Young adults from this generation often make great employees; especially because Gen Z has the ability to adapt to change in the way that would make most people from older generations uncomfortable. You can consider them to be “radically inclusive”; wherein they value individual expression and don’t readily distinguish their online and offline experiences in the way that other generations do. They don’t differentiate between their friends in the physical world and those they’ve only known online. This is likely true, at least in part, because of the rapidly changing technology that’s always been part of their lives which likely contributes to their ability to quickly learn, their comfort levels with technology, and how much they can contribute to a company’s bottom line.

Although they bring strengths to the workplace, they may need guidance and training on soft skills that previous generations possessed so readily possessed. These are skills like how to handle clients calling your practice and how to respond to them via email, to name a couple. You’ll have to think of other ways to truly address these areas that caters to their inherent abilities like instructional videos, role-plays with co-workers, or even one-on-one training could be appreciated by this tech-savvy generation.

14 Issues Your Veterinary Practice Partnership Documents Should (Have) Address(ed)

What happens when you die? Will your heirs receive a fair price, or any price for your investment in the practice? Will they remain locked into that investment forever? Will your heirs collect profits from the practice? What if the other partner (who is getting paid under his practice employment contract) has voting control and decides not to distribute profits?

If your heirs are to be bought out, who sets the purchase price? How and by whom is it paid? If part of the purchase price is paid with a promissory note, is same secured? How? What if the practice is not profitable enough to pay the note?

What happens when your partner dies? Your deceased partner’s heirs are now your new partners.

Barring a fluke, your new partners will not be veterinarians. Does your State permit non-veterinarian practice owners?  Will they want to be bought out or stay and collect profits from the practice?  (Without contributing to profit generation of course.)  If the deceased partner was a large shareholder, or the majority interest holder, the heirs will also inherit your deceased partner’s voting rights.  Do you want to share practice management with, or be managed by, such persons?  What if the heirs squabble among themselves, leading to management paralysis and/or litigation? Do you fancy having the practice run by a court-appointed receiver?

If the heirs are to be bought out, who determines the purchase price? How and by whom is it paid? If there’s a note, is it secured? How?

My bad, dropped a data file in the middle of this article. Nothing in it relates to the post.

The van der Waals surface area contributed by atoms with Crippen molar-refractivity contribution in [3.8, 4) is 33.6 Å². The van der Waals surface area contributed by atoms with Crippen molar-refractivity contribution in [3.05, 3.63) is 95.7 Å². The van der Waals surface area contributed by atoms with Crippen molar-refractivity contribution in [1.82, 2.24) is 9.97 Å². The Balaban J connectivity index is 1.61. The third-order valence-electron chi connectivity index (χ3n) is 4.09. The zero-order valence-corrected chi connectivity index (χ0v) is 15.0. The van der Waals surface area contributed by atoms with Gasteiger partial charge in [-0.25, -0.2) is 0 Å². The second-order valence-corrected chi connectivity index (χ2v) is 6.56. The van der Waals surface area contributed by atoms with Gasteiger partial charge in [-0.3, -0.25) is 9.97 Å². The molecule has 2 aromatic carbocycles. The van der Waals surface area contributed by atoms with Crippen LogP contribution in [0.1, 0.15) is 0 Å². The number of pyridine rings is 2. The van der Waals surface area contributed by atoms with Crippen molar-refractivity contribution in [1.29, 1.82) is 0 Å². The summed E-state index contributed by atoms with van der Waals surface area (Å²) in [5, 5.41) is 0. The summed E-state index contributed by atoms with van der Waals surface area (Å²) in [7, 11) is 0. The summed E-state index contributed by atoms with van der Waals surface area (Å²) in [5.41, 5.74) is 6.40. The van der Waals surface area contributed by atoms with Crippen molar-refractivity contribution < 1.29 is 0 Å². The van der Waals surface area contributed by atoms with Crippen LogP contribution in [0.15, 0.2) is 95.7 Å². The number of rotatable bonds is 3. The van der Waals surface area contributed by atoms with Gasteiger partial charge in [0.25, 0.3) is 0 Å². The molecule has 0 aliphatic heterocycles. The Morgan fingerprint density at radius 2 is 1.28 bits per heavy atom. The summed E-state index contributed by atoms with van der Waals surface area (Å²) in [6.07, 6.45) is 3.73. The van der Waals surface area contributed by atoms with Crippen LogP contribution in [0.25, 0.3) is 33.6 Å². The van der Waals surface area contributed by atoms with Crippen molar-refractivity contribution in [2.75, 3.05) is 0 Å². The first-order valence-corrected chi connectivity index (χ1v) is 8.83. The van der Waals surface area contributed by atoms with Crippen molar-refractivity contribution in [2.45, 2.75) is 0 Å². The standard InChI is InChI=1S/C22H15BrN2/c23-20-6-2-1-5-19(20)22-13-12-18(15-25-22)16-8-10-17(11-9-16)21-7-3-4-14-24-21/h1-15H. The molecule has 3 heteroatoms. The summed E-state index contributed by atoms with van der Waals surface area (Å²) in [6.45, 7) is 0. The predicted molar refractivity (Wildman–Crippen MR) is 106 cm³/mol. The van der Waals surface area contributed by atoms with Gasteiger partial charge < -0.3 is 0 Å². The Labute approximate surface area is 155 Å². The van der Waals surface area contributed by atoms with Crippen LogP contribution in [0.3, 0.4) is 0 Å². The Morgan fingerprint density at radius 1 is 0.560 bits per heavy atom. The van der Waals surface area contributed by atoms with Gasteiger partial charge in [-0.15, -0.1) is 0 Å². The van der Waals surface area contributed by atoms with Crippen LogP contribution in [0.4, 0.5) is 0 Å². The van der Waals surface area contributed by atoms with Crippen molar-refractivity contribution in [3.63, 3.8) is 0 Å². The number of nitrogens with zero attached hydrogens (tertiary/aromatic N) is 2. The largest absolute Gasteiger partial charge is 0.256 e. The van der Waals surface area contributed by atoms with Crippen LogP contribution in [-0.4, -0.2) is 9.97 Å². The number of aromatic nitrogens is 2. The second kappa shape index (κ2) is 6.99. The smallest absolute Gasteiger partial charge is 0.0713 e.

What if you are permanently disabled? Will you receive a fair price, or any price for your investment in the practice? Will you remain locked into your investment forever? Will you collect profits from the practice? What if the remaining partner decides not to distribute profits?

If you are to be bought out, who sets the purchase price? By whom and how is it paid? If there’s a note, is it secured? How?

What if your partner is permanently disabled? Will your disabled partner want to be bought out or stay and collect practice profits (without generating any of same)? A disabled partner’s interests will be different then yours, so if he was the managing and/or majority partner, how will he run the practice? Will he be able to run the practice? What if the disabled partner is mentally disabled?

If your disabled partner is to be bought out, who determines the purchase price? How and by whom is it paid? If there’s a note, is it secured? How?

What if your partner goes nuts? You don’t want a mentally unstable person practicing veterinary medicine. But if such partner is the majority partner you can’t fire him, because he, not you, controls the practice entity. The same problem arises for equal partners. Sure your mentally disabled partner could voluntarily remove himself, but can you rely on that? What if the majority partner has a guardian? How will the guardian run the practice? What if the majority partner or guardian fires you?

What if your partner should be fired as veterinarian-employee? Suppose your partner becomes lazy or his child becomes ill and decides to work significantly less hours or stop working altogether. Suppose your partner becomes a substance abuser and consequently unfit to practice veterinary medicine. Or he steals from the practice. Or he harasses employees and/or abuses clients and/or patients.  The foregoing would be grounds for terminating a veterinarian employee.  But if your partner is the majority or an equal partner you can’t fire him (as explained in the preceding paragraph).

What if you no longer get along? Should the practice be dissolved? If not, who should leave? At what price should the departing partner be bought out? How and by whom is it paid? If there’s a note, is it secured? How?

In a 50/50 practice how are disagreements handled? What happens when each party has equal voting/management rights and a serious disagreement arises? How will the resulting deadlock be resolved?

What if your partner wants to drop out, buy a boat and sail around the world? Should your partner be permitted to withdraw? If not, how do you keep your partner from just resigning as an employee (in light of the constitutional prohibition of involuntary servitude)?